When we initially planned the shoe shelves, we thought they’d be angled. But the more we sat with this decision (and the more DMs we got), we decided flat shelves would be more versatile. What if we wanted to put boxes or baskets on the shelves, for example?
For this project, we used:
• 1 project board for each shelf
– in store Lowe’s had 1-in x 24-in x 6-ft, which is what we used – not sure why it’s not showing on their site
• Table saw
• 3-inch wood screws
• 1 5/8-inch wood screws
• 1 5/8-inch trim screws
• 24-inch wood clamps
• Wood filler
• Spackle knife
• Sanding block
• A stud finder
• A level
Mill Your Lumber
Using a table saw, we cut four pieces out of each project board. The widths of those pieces were:
– 12in (1)
– 1.25in (x3)
The 12in piece would make up the shelf top, while the 1.25in pieces would be used to stabilize the shelf from underneath, as well as trim out the front. (We’ll install LED lighting behind the lip of the front trim)
Once the pieces were ripped to their respective widths, we cut them to length. The recess on our wall is 65.5in, so the 12in piece and two of the 1.25in pieces were cut to that.
The 3rd 1.25in piece was used to cut the supports for under the shelf. I added a 45 degree angle to one end and cut 4 supports to a 10in total length.
Attach the shelf to the base pieces
We clamped all of the underside supports in place, ensuring there was no more than 24in between each of the support arms (our shelf width gave us four, spaced about 21in apart). We pre-drilled every place we wanted to add a screw, because pine can be prone to splitting and pre-drilled helps prevent that.
We used two (1 5/8-inch) wood screws in each underside support, from below, up into the shelf. We used 3-inch wood screws to attach the supports to the back piece.
Add the front trim piece
Clamp the front trim piece is place, pre-drill and attach using a 1 5/8 trim screw. Trim screws have a smaller head, leaving less repair work to do.
Wood fill and sand
Speaking of repair work. Once the shelf was assembled, we added wood filler over all of the screws and to the seams where the trim pieces lined up. We let it dry (about an hour), and then sanded each shelf smooth, until it looked and felt like seamless.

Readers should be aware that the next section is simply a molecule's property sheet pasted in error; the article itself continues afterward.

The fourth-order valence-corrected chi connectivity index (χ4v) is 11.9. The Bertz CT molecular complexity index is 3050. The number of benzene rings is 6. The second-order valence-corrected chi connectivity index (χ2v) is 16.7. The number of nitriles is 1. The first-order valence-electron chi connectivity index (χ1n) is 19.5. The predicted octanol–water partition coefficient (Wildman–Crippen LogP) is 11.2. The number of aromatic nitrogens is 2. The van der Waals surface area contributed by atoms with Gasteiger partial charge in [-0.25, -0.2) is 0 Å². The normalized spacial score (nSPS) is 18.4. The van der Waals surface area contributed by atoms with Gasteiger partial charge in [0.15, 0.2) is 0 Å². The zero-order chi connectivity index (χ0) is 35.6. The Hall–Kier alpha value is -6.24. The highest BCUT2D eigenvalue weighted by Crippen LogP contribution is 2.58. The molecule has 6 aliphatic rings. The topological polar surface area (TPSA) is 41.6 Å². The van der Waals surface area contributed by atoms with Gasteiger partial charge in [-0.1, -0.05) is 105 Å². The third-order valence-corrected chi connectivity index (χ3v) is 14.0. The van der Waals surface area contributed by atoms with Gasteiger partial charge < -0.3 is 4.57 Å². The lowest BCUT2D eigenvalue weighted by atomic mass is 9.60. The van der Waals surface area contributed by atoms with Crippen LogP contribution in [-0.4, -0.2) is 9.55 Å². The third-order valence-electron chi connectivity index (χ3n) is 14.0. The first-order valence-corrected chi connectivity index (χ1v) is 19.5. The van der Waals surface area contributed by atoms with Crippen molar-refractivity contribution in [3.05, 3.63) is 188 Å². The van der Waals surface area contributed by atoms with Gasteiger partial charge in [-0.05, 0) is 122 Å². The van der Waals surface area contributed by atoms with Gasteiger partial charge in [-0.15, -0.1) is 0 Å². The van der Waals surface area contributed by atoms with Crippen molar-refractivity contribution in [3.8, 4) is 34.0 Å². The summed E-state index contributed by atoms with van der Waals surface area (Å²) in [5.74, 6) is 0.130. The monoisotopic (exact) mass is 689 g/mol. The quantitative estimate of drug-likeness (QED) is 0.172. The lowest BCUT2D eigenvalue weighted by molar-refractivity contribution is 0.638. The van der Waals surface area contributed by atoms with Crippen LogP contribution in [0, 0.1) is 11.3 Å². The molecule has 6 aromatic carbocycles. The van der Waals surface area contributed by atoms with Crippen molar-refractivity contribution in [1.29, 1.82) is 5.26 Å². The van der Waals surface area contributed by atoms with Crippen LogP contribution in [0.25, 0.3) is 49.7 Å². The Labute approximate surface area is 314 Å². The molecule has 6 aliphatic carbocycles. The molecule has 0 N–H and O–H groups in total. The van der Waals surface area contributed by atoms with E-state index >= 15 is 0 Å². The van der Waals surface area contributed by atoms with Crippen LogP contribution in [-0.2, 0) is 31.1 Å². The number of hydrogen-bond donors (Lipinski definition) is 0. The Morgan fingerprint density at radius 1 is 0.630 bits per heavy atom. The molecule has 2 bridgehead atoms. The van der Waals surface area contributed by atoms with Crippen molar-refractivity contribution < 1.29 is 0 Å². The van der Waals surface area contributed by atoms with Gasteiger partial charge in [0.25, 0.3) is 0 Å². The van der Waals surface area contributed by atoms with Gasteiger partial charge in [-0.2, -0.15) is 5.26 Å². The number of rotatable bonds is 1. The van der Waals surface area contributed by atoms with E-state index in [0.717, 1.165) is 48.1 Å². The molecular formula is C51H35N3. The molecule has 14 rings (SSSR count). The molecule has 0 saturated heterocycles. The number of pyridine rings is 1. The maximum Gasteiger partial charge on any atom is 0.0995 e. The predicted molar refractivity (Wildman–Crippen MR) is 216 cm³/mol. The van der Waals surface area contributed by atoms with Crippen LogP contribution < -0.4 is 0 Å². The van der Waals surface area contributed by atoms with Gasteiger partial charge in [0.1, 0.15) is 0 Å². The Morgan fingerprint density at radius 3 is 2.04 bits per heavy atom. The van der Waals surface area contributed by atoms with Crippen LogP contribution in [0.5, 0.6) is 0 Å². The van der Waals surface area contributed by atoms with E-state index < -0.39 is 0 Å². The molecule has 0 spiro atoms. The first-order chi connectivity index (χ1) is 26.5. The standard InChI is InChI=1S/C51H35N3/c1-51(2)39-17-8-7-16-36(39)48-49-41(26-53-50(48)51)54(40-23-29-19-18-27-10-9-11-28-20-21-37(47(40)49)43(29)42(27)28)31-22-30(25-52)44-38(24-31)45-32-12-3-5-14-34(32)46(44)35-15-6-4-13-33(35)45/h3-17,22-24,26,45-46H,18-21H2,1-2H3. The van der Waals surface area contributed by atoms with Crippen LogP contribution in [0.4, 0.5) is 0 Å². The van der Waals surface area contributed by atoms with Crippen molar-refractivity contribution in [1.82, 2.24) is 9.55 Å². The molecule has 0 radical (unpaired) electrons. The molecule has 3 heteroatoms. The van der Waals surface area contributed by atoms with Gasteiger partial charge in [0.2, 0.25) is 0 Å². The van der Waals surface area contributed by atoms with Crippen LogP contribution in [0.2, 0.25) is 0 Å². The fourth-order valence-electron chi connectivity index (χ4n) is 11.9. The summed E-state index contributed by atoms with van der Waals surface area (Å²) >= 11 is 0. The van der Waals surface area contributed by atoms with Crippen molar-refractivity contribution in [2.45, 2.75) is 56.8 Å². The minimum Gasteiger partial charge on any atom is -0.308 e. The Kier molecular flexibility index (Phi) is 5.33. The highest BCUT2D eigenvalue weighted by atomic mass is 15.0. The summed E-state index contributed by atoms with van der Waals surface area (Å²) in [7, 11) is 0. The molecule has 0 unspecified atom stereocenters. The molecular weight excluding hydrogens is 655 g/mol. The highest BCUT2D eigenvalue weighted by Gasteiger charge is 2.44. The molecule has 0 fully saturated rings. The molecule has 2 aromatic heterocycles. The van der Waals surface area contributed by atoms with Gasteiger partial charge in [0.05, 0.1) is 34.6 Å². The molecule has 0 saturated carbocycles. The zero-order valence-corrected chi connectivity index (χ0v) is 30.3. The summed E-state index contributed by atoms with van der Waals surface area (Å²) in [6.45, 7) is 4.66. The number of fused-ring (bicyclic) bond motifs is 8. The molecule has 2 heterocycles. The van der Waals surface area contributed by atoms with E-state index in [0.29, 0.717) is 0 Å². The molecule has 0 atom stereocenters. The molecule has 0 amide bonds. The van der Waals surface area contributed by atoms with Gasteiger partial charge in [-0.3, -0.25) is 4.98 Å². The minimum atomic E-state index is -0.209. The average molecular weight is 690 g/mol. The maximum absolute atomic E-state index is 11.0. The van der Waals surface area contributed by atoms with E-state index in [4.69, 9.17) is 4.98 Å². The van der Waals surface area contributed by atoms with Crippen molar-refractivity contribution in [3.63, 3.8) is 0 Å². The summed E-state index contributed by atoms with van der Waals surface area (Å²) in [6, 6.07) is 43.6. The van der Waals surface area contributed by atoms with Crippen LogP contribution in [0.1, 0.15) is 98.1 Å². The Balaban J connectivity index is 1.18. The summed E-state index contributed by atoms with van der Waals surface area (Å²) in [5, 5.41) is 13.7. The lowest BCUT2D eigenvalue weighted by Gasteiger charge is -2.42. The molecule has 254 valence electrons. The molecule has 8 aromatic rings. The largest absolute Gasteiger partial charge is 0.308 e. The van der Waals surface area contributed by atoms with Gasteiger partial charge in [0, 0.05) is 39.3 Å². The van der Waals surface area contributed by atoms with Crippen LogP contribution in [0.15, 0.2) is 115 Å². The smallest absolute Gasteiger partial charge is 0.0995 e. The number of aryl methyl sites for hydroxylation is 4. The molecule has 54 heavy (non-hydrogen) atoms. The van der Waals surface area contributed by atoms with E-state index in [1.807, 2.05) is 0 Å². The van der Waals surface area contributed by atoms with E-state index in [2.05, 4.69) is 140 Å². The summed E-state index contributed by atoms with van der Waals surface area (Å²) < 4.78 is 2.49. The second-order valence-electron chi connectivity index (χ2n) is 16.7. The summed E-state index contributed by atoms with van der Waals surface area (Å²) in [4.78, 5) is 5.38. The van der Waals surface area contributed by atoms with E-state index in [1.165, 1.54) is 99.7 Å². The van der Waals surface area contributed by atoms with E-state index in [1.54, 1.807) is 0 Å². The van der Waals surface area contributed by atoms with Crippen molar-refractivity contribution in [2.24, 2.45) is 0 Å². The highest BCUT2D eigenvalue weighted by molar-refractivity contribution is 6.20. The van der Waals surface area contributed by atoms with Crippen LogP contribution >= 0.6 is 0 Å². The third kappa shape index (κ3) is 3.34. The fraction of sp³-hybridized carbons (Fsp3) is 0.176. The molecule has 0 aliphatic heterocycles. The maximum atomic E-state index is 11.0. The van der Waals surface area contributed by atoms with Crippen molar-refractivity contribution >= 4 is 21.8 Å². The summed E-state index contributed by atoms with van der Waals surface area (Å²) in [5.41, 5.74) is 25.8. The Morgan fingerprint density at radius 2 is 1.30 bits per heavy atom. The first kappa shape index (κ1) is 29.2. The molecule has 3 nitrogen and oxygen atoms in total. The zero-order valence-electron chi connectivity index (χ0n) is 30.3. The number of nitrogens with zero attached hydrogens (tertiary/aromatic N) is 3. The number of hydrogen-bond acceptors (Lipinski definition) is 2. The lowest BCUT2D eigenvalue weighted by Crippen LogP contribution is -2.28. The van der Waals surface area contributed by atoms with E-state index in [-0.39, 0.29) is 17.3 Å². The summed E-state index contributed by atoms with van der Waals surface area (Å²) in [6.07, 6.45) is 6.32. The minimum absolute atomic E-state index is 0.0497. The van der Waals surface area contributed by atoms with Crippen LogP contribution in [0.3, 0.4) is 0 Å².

Mark placement and mount the shelves
For our wall we decided on six shelves. The bottom shelf starts 12″ off the floor, and the first shelf has 16 inches of height to accommodate taller boots. The rest of the shelves are 14 inches apart.
We leveled each shelf before drilling it into the wall. Chris pre-drilled all of the screws into the backs of the shelves, so that when the shelf was level, the screw was ready to go in. One 3-inch wood screw went into each stud. With all of this prep work, putting up the shelves took only 17 minutes, followed up with a piece of trim along the top to integrate the shoe shelves into the rest of the storage in the room.
Meet Tristan! He’s super handy and helps Chris with a lot of projects like this and has been able to come in with Idaho’s phased reopening! You’ll see him around a lot, because he’s also Brooke’s husband, haha!
So now we have shoe shelves! Let’s look back on how things were a month-ish ago (who even knows what day it is anymore?):
And where we are now:
Haha! The progress looks a bit of a mess right now, but if you squint you can really see it, and it’s gonna be so good! And I can’t wait to show you how the ceiling turns out – starting on that tomorrow!
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Befores, afters, mood boards, plans, failures, wins. We’ve done a lot of projects, and they’re all here.
We have a long-standing relationship with DIY, and love rolling our sleeves up and making it happen.
Even when you don’t want to rip down a wall, you can make that space in your home better. Right now.
Over the weekend Brooke (our social media manager) and I went to the Parade of Homes in the Raleigh area and it was so fun to get a feel of how other people in our new area are living and living large! The purpose of the parade is so that home builders and designers can […]
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